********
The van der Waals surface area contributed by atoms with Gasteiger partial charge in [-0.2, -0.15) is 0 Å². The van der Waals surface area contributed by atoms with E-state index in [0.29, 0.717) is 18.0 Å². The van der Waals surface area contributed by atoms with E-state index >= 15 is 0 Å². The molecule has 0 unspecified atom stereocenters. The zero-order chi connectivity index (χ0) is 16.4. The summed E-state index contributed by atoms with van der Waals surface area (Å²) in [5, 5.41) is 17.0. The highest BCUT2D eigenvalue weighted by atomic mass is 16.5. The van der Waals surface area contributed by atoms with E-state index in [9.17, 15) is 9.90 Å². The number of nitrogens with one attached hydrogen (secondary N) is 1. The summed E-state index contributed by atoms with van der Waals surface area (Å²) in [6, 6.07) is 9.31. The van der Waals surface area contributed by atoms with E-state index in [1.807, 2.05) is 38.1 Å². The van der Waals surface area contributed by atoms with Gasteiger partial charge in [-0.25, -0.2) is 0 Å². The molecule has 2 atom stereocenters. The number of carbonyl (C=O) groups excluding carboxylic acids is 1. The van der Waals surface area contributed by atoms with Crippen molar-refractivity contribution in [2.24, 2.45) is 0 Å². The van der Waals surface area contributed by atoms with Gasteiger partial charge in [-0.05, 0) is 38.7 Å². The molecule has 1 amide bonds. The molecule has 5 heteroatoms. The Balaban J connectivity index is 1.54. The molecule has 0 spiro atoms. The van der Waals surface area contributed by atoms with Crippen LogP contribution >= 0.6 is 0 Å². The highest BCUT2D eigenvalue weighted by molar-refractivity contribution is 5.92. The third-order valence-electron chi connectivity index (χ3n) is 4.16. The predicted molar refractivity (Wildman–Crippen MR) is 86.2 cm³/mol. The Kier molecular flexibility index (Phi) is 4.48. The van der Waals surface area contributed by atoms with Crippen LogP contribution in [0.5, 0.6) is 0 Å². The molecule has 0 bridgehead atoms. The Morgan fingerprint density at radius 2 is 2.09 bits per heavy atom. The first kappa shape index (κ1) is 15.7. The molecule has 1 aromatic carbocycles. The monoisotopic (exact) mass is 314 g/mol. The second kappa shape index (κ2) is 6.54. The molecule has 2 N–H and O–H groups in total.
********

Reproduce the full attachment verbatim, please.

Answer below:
The van der Waals surface area contributed by atoms with Gasteiger partial charge in [-0.2, -0.15) is 0 Å². The van der Waals surface area contributed by atoms with E-state index in [0.29, 0.717) is 18.0 Å². The van der Waals surface area contributed by atoms with E-state index >= 15 is 0 Å². The molecule has 0 unspecified atom stereocenters. The zero-order chi connectivity index (χ0) is 16.4. The summed E-state index contributed by atoms with van der Waals surface area (Å²) in [5, 5.41) is 17.0. The highest BCUT2D eigenvalue weighted by atomic mass is 16.5. The van der Waals surface area contributed by atoms with E-state index in [9.17, 15) is 9.90 Å². The number of nitrogens with one attached hydrogen (secondary N) is 1. The summed E-state index contributed by atoms with van der Waals surface area (Å²) in [6, 6.07) is 9.31. The van der Waals surface area contributed by atoms with E-state index in [1.807, 2.05) is 38.1 Å². The van der Waals surface area contributed by atoms with Gasteiger partial charge in [-0.25, -0.2) is 0 Å². The molecule has 2 atom stereocenters. The number of carbonyl (C=O) groups excluding carboxylic acids is 1. The van der Waals surface area contributed by atoms with Crippen molar-refractivity contribution in [2.24, 2.45) is 0 Å². The van der Waals surface area contributed by atoms with Gasteiger partial charge in [-0.05, 0) is 38.7 Å². The molecule has 1 amide bonds. The molecule has 5 heteroatoms. The Balaban J connectivity index is 1.54. The molecule has 0 spiro atoms. The van der Waals surface area contributed by atoms with Crippen LogP contribution >= 0.6 is 0 Å². The highest BCUT2D eigenvalue weighted by molar-refractivity contribution is 5.92. The third-order valence-electron chi connectivity index (χ3n) is 4.16. The predicted molar refractivity (Wildman–Crippen MR) is 86.2 cm³/mol. The Kier molecular flexibility index (Phi) is 4.48. The van der Waals surface area contributed by atoms with Crippen LogP contribution in [0.5, 0.6) is 0 Å². The molecule has 0 bridgehead atoms. The Morgan fingerprint density at radius 2 is 2.09 bits per heavy atom. The first kappa shape index (κ1) is 15.7. The molecule has 1 aromatic carbocycles. The monoisotopic (exact) mass is 314 g/mol. The second kappa shape index (κ2) is 6.54. The molecule has 2 N–H and O–H groups in total.